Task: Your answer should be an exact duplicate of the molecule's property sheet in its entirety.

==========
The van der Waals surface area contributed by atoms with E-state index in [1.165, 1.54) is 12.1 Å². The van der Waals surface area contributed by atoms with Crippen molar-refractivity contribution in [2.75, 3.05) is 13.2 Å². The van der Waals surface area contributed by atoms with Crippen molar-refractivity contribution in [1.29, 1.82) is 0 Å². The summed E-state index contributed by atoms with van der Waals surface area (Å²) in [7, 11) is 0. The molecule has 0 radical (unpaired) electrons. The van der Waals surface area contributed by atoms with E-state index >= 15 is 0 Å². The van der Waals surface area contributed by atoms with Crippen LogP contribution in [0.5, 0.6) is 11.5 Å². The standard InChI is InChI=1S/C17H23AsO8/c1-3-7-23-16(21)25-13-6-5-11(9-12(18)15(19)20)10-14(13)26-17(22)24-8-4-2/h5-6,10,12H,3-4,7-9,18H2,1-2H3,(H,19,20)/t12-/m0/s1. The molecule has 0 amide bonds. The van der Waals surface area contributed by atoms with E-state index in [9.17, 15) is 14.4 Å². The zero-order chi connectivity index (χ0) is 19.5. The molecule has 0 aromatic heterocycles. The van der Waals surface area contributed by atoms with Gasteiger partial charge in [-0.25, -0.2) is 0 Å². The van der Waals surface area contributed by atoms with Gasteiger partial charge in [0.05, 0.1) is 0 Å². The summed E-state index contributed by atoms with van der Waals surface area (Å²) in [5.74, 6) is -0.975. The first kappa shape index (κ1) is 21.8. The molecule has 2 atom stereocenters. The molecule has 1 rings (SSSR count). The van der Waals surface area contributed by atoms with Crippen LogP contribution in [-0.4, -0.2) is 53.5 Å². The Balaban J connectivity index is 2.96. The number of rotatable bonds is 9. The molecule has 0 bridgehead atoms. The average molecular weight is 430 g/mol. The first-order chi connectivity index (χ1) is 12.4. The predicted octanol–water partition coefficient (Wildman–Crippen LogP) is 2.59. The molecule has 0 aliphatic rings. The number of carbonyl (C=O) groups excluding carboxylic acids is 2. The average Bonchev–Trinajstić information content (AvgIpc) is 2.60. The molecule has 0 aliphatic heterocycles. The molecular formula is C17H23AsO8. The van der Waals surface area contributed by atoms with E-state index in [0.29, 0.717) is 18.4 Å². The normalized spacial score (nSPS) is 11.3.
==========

The van der Waals surface area contributed by atoms with E-state index in [1.165, 1.54) is 12.1 Å². The van der Waals surface area contributed by atoms with Crippen molar-refractivity contribution in [2.75, 3.05) is 13.2 Å². The van der Waals surface area contributed by atoms with Crippen molar-refractivity contribution in [1.29, 1.82) is 0 Å². The summed E-state index contributed by atoms with van der Waals surface area (Å²) in [7, 11) is 0. The molecule has 0 radical (unpaired) electrons. The van der Waals surface area contributed by atoms with E-state index >= 15 is 0 Å². The van der Waals surface area contributed by atoms with Crippen LogP contribution in [0.5, 0.6) is 11.5 Å². The standard InChI is InChI=1S/C17H23AsO8/c1-3-7-23-16(21)25-13-6-5-11(9-12(18)15(19)20)10-14(13)26-17(22)24-8-4-2/h5-6,10,12H,3-4,7-9,18H2,1-2H3,(H,19,20)/t12-/m0/s1. The molecule has 0 amide bonds. The van der Waals surface area contributed by atoms with E-state index in [9.17, 15) is 14.4 Å². The zero-order chi connectivity index (χ0) is 19.5. The molecule has 0 aromatic heterocycles. The van der Waals surface area contributed by atoms with Gasteiger partial charge in [-0.25, -0.2) is 0 Å². The van der Waals surface area contributed by atoms with Gasteiger partial charge in [0.05, 0.1) is 0 Å². The summed E-state index contributed by atoms with van der Waals surface area (Å²) in [5.74, 6) is -0.975. The first kappa shape index (κ1) is 21.8. The molecule has 2 atom stereocenters. The molecule has 1 rings (SSSR count). The van der Waals surface area contributed by atoms with Crippen LogP contribution in [-0.4, -0.2) is 53.5 Å². The Balaban J connectivity index is 2.96. The number of rotatable bonds is 9. The molecule has 0 bridgehead atoms. The average molecular weight is 430 g/mol. The first-order chi connectivity index (χ1) is 12.4. The predicted octanol–water partition coefficient (Wildman–Crippen LogP) is 2.59. The molecule has 0 aliphatic rings. The number of carbonyl (C=O) groups excluding carboxylic acids is 2. The average Bonchev–Trinajstić information content (AvgIpc) is 2.60. The molecule has 0 aliphatic heterocycles. The molecular formula is C17H23AsO8. The van der Waals surface area contributed by atoms with E-state index in [0.29, 0.717) is 18.4 Å². The normalized spacial score (nSPS) is 11.3.